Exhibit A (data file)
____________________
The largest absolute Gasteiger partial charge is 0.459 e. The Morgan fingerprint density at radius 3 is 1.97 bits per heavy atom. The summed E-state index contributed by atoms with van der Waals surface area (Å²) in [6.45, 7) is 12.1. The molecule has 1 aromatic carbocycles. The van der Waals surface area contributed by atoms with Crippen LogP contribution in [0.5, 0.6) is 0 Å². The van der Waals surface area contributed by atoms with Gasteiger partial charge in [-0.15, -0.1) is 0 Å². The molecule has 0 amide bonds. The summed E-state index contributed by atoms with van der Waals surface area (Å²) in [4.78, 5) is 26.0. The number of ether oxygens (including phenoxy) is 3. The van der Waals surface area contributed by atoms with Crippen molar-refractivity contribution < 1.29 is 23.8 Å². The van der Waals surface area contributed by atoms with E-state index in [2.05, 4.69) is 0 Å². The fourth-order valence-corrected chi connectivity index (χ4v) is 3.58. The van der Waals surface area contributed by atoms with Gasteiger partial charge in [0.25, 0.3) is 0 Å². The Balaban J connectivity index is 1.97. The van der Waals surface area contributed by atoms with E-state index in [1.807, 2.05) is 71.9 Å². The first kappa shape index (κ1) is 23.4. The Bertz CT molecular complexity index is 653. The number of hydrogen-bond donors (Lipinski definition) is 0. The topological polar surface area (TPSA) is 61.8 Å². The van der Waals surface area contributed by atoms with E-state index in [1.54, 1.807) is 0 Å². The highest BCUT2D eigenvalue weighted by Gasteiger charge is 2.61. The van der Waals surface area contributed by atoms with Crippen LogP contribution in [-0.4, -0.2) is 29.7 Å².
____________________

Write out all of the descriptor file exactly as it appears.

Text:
The largest absolute Gasteiger partial charge is 0.459 e. The Morgan fingerprint density at radius 3 is 1.97 bits per heavy atom. The summed E-state index contributed by atoms with van der Waals surface area (Å²) in [6.45, 7) is 12.1. The molecule has 1 aromatic carbocycles. The van der Waals surface area contributed by atoms with Crippen LogP contribution in [0.5, 0.6) is 0 Å². The van der Waals surface area contributed by atoms with Gasteiger partial charge in [-0.15, -0.1) is 0 Å². The molecule has 0 amide bonds. The summed E-state index contributed by atoms with van der Waals surface area (Å²) in [4.78, 5) is 26.0. The number of ether oxygens (including phenoxy) is 3. The van der Waals surface area contributed by atoms with Crippen molar-refractivity contribution < 1.29 is 23.8 Å². The van der Waals surface area contributed by atoms with E-state index in [2.05, 4.69) is 0 Å². The fourth-order valence-corrected chi connectivity index (χ4v) is 3.58. The van der Waals surface area contributed by atoms with Gasteiger partial charge in [0.25, 0.3) is 0 Å². The Balaban J connectivity index is 1.97. The van der Waals surface area contributed by atoms with E-state index in [1.807, 2.05) is 71.9 Å². The first kappa shape index (κ1) is 23.4. The Bertz CT molecular complexity index is 653. The number of hydrogen-bond donors (Lipinski definition) is 0. The topological polar surface area (TPSA) is 61.8 Å². The van der Waals surface area contributed by atoms with E-state index in [1.54, 1.807) is 0 Å². The highest BCUT2D eigenvalue weighted by Gasteiger charge is 2.61. The van der Waals surface area contributed by atoms with Crippen LogP contribution in [-0.4, -0.2) is 29.7 Å².